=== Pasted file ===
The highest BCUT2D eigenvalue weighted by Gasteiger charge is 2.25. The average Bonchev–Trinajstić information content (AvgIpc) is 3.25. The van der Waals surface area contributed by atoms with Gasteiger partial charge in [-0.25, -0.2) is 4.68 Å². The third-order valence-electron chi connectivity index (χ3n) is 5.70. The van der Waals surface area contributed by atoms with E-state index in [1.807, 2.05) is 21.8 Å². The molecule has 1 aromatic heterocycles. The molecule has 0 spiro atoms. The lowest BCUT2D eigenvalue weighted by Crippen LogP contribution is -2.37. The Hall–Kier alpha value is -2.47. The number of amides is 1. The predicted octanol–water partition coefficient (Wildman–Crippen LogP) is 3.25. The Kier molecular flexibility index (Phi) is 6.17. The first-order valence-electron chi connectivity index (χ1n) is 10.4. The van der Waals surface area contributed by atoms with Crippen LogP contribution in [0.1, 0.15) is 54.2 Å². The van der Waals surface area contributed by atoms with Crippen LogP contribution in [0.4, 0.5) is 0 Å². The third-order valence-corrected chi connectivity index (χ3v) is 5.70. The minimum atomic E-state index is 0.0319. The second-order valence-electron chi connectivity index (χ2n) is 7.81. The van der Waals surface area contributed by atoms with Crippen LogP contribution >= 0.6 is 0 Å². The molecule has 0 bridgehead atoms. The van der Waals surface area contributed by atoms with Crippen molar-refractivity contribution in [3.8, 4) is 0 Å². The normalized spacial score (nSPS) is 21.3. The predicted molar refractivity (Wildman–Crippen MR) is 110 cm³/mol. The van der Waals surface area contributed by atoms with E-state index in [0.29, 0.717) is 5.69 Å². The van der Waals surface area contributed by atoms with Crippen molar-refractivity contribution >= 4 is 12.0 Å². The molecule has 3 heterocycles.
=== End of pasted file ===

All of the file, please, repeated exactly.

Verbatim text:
The highest BCUT2D eigenvalue weighted by Gasteiger charge is 2.25. The average Bonchev–Trinajstić information content (AvgIpc) is 3.25. The van der Waals surface area contributed by atoms with Gasteiger partial charge in [-0.25, -0.2) is 4.68 Å². The third-order valence-electron chi connectivity index (χ3n) is 5.70. The van der Waals surface area contributed by atoms with E-state index in [1.807, 2.05) is 21.8 Å². The molecule has 1 aromatic heterocycles. The molecule has 0 spiro atoms. The lowest BCUT2D eigenvalue weighted by Crippen LogP contribution is -2.37. The Hall–Kier alpha value is -2.47. The number of amides is 1. The predicted octanol–water partition coefficient (Wildman–Crippen LogP) is 3.25. The Kier molecular flexibility index (Phi) is 6.17. The first-order valence-electron chi connectivity index (χ1n) is 10.4. The van der Waals surface area contributed by atoms with Crippen LogP contribution in [0.1, 0.15) is 54.2 Å². The van der Waals surface area contributed by atoms with Crippen LogP contribution in [0.4, 0.5) is 0 Å². The third-order valence-corrected chi connectivity index (χ3v) is 5.70. The minimum atomic E-state index is 0.0319. The second-order valence-electron chi connectivity index (χ2n) is 7.81. The van der Waals surface area contributed by atoms with Crippen LogP contribution >= 0.6 is 0 Å². The molecule has 0 bridgehead atoms. The van der Waals surface area contributed by atoms with Crippen molar-refractivity contribution in [3.8, 4) is 0 Å². The normalized spacial score (nSPS) is 21.3. The predicted molar refractivity (Wildman–Crippen MR) is 110 cm³/mol. The van der Waals surface area contributed by atoms with E-state index in [0.29, 0.717) is 5.69 Å². The van der Waals surface area contributed by atoms with Crippen molar-refractivity contribution >= 4 is 12.0 Å². The molecule has 3 heterocycles.